Sunset colors on the water
Heading back to civilization
J. and I had a great 2 days camping at Seaquest State park, kayaking Coldwater Lake by Mt. St. Helens, and hiking for wildflowers by Johnston Ridge Observatory. Coldwater Lake used to be a little creek, and was formed when St. Helens erupted and a natural dam blocked the valley, creating a beautiful 5-mile lake perfect for kayaking. We ‘yaked 3 miles out, and turned as weather started to change and get windy, so 6+ miles overall. By the time we got close to to the dock, sun was out and it was HOT, but perfect for being on the water.
J. kayaking toward the far end of the lake
Partial view of the Mt. St. Helens creater near the dock
Love love love these kayaks!
Resting beach, perfect to stretch a bit and have a snack
The next morning we were up at 5 a.m. to hike Harry’s Ridge trail, but were in low, heavy cloud cover and only ended up hiking a couple of miles. No crater viewing today, but the wildflowers were putting on a beautiful show for us.
Photo from the day before
Penstemon and paintbrush
Clouds trying to burn off
This little guy posed for us
It was a beautiful day for a hike, and I’ve never gone up to Crystal Lakes in Mt. Rainier National Park before. I’ve hiked to the top of Crystal Peak and looked down on the lakes, so I decided to make it happen today. Up at 5:30 a.m., and on the trail by 7:15 a.m. It’s 2300 feet of elevation up up up in 3 miles. The lower part of the trail is through scrubby forest, not that exciting, but when you get near the top and to the lakes it’s a beautiful subalpine area. I was lucky enough to have the entire Upper Crystal Lake basin to myself for almost an hour before any other hikers showed up. I had my foldy-chair, a book, a thermos of iced tea, and brunch. I found a great rock outcropping to sit on, and I just kicked back and relaxed and enjoyed the amazing view! Once other hikers started showing up it was time to leave, and I was thankful that I had a nice time of solitude for a while.
View of Mt. Rainier from the trail
Getting close to the lakes
Crystal Peak, which is a separate hike with incredible views.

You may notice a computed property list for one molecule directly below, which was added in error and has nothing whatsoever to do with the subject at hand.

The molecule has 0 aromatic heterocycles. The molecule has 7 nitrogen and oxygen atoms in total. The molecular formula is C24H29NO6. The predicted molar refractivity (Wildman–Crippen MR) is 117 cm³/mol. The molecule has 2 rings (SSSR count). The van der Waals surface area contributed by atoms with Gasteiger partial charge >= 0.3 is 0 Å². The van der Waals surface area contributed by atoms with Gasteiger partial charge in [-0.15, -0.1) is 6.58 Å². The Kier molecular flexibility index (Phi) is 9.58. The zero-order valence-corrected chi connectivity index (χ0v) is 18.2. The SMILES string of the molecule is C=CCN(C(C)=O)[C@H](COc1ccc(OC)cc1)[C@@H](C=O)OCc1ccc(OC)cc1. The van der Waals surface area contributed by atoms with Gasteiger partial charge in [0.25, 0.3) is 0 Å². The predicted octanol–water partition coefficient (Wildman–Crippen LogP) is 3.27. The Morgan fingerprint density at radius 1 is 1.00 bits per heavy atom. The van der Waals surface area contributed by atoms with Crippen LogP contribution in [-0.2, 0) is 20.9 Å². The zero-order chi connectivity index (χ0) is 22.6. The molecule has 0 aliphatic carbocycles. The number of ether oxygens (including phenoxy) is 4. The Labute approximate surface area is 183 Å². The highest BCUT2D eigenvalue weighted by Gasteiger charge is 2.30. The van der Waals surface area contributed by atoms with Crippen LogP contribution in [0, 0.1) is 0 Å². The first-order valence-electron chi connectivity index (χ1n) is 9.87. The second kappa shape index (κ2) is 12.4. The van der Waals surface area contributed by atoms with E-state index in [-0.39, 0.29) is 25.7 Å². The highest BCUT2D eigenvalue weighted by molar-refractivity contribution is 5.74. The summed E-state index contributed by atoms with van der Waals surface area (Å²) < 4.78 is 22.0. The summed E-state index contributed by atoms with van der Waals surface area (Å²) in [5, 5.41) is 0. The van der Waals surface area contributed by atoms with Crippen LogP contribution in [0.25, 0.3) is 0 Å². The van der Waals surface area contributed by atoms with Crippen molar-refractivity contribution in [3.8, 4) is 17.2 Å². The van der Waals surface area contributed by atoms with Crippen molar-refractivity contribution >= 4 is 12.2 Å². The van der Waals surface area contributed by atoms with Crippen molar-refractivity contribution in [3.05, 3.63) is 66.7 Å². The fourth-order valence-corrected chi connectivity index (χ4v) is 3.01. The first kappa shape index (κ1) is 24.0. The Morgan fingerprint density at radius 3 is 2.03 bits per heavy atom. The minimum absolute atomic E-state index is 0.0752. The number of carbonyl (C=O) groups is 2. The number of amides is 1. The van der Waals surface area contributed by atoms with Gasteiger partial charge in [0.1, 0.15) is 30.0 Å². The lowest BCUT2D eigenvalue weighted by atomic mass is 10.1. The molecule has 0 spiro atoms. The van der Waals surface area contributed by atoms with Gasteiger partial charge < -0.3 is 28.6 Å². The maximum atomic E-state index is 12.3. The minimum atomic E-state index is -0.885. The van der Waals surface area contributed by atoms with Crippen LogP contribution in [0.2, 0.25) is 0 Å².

Spring just bubbling out of the ground
Upper Crystal Lake – beautiful!
Perfect setting for a cuppa tea
My brunch spot, not a bad view!
View from 1 of the 2 backcountry campgrounds at Upper Crystal
First backpack trip of 2016, first backpack trip since my shoulder surgery in February, and first time to Packwood Lake! S & S and I headed out on a gorgeous Friday morning on the 4.5 mile trail to Packwood Lake. It’s a huge, beautiful lake with a nice island and great views of Old Snowy Mtn. in the Goat Rocks Wilderness.
Our first campsite (with picnic table!) was nice, until I discovered that we were camped close to a mosquito bog and I was ambushed by the little blood-sucking critters. We packed everything up and moved to a much nicer campsite a short distance further along the shore, so glad we did. It was a perfect site, right on the shore, good fishing spot, protected from wind.
Saturday morning was gray, good chance of rain, so we packed up and headed out by 11, and took a different dirt bike road back to the car. The shoulder did quite well, it was a perfect trip to test out how things would go, both with carrying a backpack and sleeping on the ground. Now… I want to get out even more!
1910 ranger cabin being restored
Sharon and Steve
Skunk cabbage on steroids
Still loving my Nemo tent
Sharon fishing for trout
Beast of a cedar, at least 8 feet across
Frani and I had an excellent hike up Dog Mountain. It’s 2800 feet up in 3 miles, but the expansive views and fields of wildflowers up top are worth the effort! There are views east and west along the Columbia River, Wind Mountain, and the tip of Mt. Hood from the summit of Dog Mtn. Acres of balsamroot are blooming, along with Fritillaria, larkspur, paintbrush, phlox, trilliums, Calypso orchids, and dozens of other flowers all along the trail. And, of course, the ever-present poison oak!!! We saw a lot of people in shorts, but I’d advise long pants and long-sleeve shirt for this particular trail. This is a great trail any time of year (except for when there’s a lot of snow), but it’s especially beautiful when the balsamroot is in full bloom (and it also means the parking lot and trail are a lot more crowded this time of year.)
Almost to the summit